Aircraft: Modified Grumman Gulfstream II, G-1159, Shuttle Training Aircraft,

Shuttle Training Aircraft, Modified Grumman Gulfstream II, G-1159

To meet a critical Space Shuttle program requirement, NASA extensively modified six Gulfstream II C-11 aircraft to allow Space Shuttle Astronauts to practice their Shuttle landing procedures. Since a Space Shuttle’s return from space allowed only one unpowered approach and landing, the astronauts needed repetitive practice landings in the Shuttle Training Aircraft (STA) to ensure safe landings at Kennedy Space Center, Edwards AFB, or White Sands, New Mexico. The STA’s exterior modifications included thrust reversers and up/down flaps designed to withstand higher than normal aerodynamic forces. The interior modifications to the left-hand cockpit position were designed to present a high-fidelity copy of the Space Shuttle’s instrumentation, controls, displays, and vantage points.

The training flight profiles were flown at White Sands Space Harbor, NM, or at the Kennedy Space Center, FL. Each Shuttle Commander and Pilot practiced approximately 1,000 landing profiles prior to launch. Each landing profile began at 37,000 ft (11,278 m) with significant configuration changes at 20,000 ft (6,096 m), and 12,000 ft (3,658 m). At seven miles (11 km) from touchdown, the STA was at 300 knots (345 mph or 556 kph) and 20-degree angle of descent. As the STA reached 1700 ft (5,182 m), the astronaut began “flaring” the aircraft for touchdown by pitching the nose upward. With the pilot’s eyes at 32 ft (10 m) above the runway and the STA’s wheels at 20 ft (6 m), the instructor pilot announced “touchdown.” This indicated that on a real mission, the main landing gear of the Space Shuttle Orbiter and would have touched the ground at that moment, even though the STA was still above the runway. The instructor then began a go-around to position the STA for its next training approach. The six STAs were also a supplemental source of high-altitude photography during launch, performed the critical task of weather condition assessment at the designated landing, site and served as a chase plane during the Orbiter’s approach and landing. STAs were used to transport astronaut crews between NASA facilities if T-38’s were not available and to support experimentation requirements. The original designers of the Gulfstream II could not have envisioned the variety of tasks that NASA accomplished with their original small transport aircraft.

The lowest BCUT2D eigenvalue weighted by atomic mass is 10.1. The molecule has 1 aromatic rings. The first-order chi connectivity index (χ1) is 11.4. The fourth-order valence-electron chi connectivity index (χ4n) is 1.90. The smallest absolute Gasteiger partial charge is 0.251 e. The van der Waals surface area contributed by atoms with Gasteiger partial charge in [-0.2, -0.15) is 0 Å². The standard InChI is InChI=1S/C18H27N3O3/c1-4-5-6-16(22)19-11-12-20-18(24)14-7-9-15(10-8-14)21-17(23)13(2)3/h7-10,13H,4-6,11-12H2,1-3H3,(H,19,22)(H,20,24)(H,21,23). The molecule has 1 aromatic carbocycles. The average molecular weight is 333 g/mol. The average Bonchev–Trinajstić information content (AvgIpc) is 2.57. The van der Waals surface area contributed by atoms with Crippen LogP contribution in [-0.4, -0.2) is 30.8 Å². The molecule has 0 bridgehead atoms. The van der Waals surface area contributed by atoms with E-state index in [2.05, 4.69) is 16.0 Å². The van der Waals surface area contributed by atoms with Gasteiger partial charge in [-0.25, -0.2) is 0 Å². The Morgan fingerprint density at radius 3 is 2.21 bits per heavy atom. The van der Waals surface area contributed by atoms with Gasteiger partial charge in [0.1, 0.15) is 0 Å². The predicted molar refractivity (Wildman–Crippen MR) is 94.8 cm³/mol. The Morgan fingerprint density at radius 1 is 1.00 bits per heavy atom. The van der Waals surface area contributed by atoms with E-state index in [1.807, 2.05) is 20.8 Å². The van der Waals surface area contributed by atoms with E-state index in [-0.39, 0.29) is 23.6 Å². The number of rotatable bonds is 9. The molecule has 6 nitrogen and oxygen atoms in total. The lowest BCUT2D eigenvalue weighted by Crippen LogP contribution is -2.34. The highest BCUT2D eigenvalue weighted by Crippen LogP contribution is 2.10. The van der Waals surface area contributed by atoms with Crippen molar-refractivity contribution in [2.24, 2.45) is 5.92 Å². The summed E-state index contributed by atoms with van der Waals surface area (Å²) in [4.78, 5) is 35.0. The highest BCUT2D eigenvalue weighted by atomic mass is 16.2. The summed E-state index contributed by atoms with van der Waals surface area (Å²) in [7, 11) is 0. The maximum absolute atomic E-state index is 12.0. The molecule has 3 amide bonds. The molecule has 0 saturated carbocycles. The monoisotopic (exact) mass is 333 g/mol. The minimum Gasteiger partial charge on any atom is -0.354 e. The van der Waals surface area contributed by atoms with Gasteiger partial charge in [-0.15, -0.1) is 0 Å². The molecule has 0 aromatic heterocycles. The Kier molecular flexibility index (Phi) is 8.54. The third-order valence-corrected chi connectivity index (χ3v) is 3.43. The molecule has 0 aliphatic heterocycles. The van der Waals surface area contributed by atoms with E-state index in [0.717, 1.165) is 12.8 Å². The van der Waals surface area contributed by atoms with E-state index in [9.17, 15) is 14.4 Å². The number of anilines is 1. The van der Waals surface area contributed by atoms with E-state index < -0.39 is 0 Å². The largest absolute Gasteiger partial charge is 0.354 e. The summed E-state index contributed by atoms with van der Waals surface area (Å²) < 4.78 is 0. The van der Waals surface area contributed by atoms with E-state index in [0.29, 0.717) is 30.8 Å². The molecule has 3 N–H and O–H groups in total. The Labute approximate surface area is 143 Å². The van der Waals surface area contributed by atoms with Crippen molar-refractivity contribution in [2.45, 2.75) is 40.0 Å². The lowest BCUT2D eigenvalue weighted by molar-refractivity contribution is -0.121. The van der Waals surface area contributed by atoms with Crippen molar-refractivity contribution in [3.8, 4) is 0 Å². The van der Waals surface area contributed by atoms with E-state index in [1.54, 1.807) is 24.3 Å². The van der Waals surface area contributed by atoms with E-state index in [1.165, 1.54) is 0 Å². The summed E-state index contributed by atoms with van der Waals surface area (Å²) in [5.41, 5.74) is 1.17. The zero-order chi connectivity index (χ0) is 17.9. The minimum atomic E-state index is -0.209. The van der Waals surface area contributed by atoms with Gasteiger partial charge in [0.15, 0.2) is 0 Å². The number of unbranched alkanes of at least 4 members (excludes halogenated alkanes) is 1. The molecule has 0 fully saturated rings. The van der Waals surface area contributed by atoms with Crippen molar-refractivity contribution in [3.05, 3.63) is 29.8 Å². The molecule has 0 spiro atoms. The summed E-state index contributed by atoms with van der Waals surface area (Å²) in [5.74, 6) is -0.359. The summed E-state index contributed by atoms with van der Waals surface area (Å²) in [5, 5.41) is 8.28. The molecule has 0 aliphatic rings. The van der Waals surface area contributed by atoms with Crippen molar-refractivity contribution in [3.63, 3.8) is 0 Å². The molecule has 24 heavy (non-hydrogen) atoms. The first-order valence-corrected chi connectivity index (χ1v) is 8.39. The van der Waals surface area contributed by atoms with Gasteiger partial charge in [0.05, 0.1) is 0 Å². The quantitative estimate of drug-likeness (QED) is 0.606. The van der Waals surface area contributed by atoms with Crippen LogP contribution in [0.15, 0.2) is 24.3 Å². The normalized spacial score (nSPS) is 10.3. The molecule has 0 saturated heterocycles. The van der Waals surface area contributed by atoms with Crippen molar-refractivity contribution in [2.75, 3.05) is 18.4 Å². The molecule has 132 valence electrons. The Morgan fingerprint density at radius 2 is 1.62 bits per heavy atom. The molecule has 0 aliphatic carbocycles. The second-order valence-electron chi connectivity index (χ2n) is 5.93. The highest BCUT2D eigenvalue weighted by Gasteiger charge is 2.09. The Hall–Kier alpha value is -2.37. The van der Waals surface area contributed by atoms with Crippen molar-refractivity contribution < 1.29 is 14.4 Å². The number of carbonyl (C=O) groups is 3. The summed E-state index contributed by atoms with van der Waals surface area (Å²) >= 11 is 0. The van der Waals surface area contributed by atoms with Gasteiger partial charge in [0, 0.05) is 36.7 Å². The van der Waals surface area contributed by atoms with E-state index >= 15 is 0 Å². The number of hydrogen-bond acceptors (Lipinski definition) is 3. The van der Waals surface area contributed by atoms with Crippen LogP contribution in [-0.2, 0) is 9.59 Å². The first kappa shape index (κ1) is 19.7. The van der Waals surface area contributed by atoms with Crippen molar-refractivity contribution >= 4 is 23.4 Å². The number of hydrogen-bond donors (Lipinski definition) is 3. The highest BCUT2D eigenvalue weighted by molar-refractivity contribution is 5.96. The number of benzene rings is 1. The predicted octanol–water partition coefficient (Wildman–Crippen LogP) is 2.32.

History of STA N945, Serial Number 118:

Modified for NASA training in 1976, four STAs were normally based at NASA’s Forwarding Operating Location in El Paso, TX, near the White Sands Space Harbor, or at Ellington AFB, TX, near the Johnson Space Flight Center. Fifty-six Space Shuttle Astronauts flew STA N945, including the first Space Shuttle Commander, John Young; the first female Space Shuttle Pilot and Commander, Eileen Collins; the Commander of the first Shuttle-Mir docking mission, Robert “Hoot” Gibson; and the Pilot of STS-107, William McCool. After NASA retired the STAs in 2012, STA N945 was stored at the Birmingham-Shuttlesworth International Airport until it was reassembled here at the USSRC. Our STA was hoisted to its current display location in March 2017.